Rationale: Extremely preterm (EP) birth is associated with a series of adverse health outcomes, some of which may be alleviated by improved physical fitness. However, EP-born subjects are reportedly less physically active than term-born peers. Exercise capacity is poorly described in this group, and longitudinal data are needed.
Objectives: To compare exercise capacity of adults born EP and at term, and to address developmental patterns from adolescence to adulthood.
Methods: An area-based cohort of adults, born in 1982-1985 at gestational age 28 weeks or earlier, or with birth weight of 1,000 g or less, originally examined at 18 years of age, were re-examined at 25 years of age together with individually matched term-born control subjects, using an identical maximal cardiopulmonary treadmill exercise test and validated questionnaires.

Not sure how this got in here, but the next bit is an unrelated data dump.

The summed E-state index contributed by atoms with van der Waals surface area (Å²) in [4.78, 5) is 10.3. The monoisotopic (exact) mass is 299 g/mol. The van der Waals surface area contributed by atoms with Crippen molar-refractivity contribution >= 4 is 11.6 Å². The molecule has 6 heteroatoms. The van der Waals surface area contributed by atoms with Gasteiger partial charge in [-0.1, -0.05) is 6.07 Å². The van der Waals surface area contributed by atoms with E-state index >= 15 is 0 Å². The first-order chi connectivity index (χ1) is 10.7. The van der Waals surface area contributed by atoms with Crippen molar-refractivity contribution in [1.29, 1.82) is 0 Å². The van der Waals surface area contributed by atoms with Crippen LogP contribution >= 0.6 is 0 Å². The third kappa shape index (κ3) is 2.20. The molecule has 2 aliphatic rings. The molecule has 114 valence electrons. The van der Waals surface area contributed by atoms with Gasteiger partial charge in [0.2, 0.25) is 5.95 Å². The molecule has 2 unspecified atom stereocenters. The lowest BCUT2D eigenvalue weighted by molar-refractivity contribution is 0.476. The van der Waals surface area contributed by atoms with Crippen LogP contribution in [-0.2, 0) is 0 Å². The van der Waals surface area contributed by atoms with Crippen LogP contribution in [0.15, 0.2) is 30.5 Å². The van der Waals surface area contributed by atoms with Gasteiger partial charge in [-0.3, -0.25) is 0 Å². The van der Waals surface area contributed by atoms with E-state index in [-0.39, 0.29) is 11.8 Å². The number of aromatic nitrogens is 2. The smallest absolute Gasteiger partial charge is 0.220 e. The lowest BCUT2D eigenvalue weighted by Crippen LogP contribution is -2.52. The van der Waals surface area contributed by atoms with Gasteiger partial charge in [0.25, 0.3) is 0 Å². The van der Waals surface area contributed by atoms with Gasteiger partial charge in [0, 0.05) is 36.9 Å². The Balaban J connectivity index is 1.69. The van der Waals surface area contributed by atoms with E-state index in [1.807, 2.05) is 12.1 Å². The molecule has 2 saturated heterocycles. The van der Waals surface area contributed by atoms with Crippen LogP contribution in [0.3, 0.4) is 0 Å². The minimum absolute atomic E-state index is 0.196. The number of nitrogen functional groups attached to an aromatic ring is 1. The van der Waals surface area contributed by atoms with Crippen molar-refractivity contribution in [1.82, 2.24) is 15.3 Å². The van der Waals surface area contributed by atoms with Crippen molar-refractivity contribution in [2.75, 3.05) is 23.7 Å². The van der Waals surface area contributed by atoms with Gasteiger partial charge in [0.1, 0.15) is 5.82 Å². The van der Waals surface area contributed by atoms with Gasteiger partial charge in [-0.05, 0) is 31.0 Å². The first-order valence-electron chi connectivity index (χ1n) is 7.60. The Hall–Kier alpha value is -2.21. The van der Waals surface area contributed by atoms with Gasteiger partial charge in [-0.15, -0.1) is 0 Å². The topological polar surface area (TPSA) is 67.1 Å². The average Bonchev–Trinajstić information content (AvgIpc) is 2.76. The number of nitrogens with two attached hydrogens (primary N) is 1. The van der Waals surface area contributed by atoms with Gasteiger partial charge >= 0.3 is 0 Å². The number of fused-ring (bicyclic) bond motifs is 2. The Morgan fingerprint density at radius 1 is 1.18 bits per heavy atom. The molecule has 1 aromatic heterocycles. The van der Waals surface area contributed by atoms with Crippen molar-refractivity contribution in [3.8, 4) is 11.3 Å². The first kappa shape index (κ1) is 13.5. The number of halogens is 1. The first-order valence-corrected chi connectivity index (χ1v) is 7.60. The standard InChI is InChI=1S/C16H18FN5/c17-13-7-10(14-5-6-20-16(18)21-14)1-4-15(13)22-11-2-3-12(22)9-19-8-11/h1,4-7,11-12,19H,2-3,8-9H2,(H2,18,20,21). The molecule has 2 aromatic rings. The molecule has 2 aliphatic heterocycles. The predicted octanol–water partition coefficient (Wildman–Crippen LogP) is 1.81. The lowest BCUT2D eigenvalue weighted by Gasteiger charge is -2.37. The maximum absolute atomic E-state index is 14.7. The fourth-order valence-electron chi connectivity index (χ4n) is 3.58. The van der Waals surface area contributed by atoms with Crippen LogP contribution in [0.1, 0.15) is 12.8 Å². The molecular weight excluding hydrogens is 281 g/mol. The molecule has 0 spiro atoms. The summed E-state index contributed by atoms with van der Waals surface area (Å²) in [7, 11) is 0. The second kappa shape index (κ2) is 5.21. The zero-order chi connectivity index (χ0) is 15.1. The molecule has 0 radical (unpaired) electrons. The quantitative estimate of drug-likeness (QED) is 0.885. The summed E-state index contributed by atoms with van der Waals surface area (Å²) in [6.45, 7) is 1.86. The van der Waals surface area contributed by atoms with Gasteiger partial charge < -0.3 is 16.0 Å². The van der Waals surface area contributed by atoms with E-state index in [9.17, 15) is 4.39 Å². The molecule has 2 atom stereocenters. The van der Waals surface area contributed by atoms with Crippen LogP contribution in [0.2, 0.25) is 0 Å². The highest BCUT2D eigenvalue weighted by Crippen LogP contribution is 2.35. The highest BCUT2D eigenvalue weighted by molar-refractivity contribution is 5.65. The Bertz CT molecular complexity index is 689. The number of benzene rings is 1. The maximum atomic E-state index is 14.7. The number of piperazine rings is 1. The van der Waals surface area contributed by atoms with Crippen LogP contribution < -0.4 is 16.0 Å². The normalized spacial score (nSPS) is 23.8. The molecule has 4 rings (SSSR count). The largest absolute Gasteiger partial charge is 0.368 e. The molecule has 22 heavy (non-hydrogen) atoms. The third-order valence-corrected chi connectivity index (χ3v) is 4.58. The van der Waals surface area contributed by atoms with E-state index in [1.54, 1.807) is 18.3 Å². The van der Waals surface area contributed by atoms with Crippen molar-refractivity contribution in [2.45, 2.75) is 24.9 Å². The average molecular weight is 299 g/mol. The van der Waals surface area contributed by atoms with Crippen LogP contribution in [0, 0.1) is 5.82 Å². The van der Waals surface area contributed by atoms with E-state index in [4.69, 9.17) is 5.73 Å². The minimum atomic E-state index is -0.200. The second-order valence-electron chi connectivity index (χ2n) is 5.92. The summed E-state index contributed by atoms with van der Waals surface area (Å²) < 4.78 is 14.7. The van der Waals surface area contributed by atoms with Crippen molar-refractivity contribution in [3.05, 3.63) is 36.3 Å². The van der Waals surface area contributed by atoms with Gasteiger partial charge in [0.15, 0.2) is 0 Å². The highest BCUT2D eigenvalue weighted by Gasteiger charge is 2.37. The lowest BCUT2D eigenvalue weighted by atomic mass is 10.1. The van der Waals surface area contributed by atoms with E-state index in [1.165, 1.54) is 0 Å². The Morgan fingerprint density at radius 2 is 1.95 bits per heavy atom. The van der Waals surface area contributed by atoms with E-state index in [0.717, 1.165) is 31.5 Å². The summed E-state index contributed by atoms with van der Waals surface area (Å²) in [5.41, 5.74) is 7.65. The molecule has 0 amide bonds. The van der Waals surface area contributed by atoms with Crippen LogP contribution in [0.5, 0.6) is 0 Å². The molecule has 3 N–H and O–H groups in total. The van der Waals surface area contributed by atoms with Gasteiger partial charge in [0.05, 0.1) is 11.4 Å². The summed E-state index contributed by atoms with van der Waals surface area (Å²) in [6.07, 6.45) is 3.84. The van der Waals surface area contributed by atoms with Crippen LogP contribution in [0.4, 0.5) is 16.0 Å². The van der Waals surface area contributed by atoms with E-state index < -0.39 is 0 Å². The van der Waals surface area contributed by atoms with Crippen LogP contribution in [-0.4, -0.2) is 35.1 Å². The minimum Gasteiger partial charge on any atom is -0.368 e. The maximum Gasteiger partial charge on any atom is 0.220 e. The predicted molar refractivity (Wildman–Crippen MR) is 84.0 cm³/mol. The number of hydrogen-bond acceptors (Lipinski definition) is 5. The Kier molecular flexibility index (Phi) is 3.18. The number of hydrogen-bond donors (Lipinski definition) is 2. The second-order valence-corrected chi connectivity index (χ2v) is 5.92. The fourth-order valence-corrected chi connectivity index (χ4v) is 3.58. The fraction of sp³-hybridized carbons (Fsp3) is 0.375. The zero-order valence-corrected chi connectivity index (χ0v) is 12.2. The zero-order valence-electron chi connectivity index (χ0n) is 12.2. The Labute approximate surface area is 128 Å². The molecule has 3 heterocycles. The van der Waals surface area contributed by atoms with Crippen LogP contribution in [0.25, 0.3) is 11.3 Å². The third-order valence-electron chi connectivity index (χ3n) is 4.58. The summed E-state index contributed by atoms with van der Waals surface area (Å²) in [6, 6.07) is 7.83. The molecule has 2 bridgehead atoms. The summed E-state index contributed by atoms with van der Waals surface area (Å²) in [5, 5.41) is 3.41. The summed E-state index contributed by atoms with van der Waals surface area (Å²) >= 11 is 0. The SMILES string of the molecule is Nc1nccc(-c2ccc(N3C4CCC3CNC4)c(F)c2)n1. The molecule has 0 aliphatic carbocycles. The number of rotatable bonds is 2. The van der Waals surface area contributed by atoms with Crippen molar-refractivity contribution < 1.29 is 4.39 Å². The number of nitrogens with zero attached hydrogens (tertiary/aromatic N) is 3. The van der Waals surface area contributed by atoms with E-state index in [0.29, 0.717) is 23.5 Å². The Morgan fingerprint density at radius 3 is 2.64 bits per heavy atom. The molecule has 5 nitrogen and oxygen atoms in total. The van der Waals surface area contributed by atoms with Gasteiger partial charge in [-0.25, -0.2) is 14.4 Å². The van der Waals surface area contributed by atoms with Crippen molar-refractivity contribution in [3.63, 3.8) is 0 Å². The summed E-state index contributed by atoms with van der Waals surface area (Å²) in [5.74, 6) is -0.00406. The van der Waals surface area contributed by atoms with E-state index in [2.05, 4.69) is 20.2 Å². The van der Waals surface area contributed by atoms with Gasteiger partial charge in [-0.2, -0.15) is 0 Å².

Measurements and main results: A total of 34 (76%) eligible preterm and 33 (85%) term control subjects successfully completed the exercise test at age 25 years. In the two groups, average (95% confidence interval) peak oxygen consumption was 40.7 (37.9-43.5) and 44.2 (41.0-47.4) ml ⋅ kg(-1)⋅min(-1), respectively, whereas the distance completed on the treadmill was 910 (827-993) m and 1,020 (927-1,113) m. Peak oxygen consumption was unrelated to neonatal factors and current FEV1, but was positively associated with leisure-time physical activity and negatively associated with age at examination. Values obtained at age 18 and 25 years were strongly correlated and within normal range at both examinations.
Conclusions: Exercise capacity was modestly reduced in EP-born adults; however, values were within a normal range, positively associated with self-reported physical activity and unrelated to neonatal factors and current airway obstruction.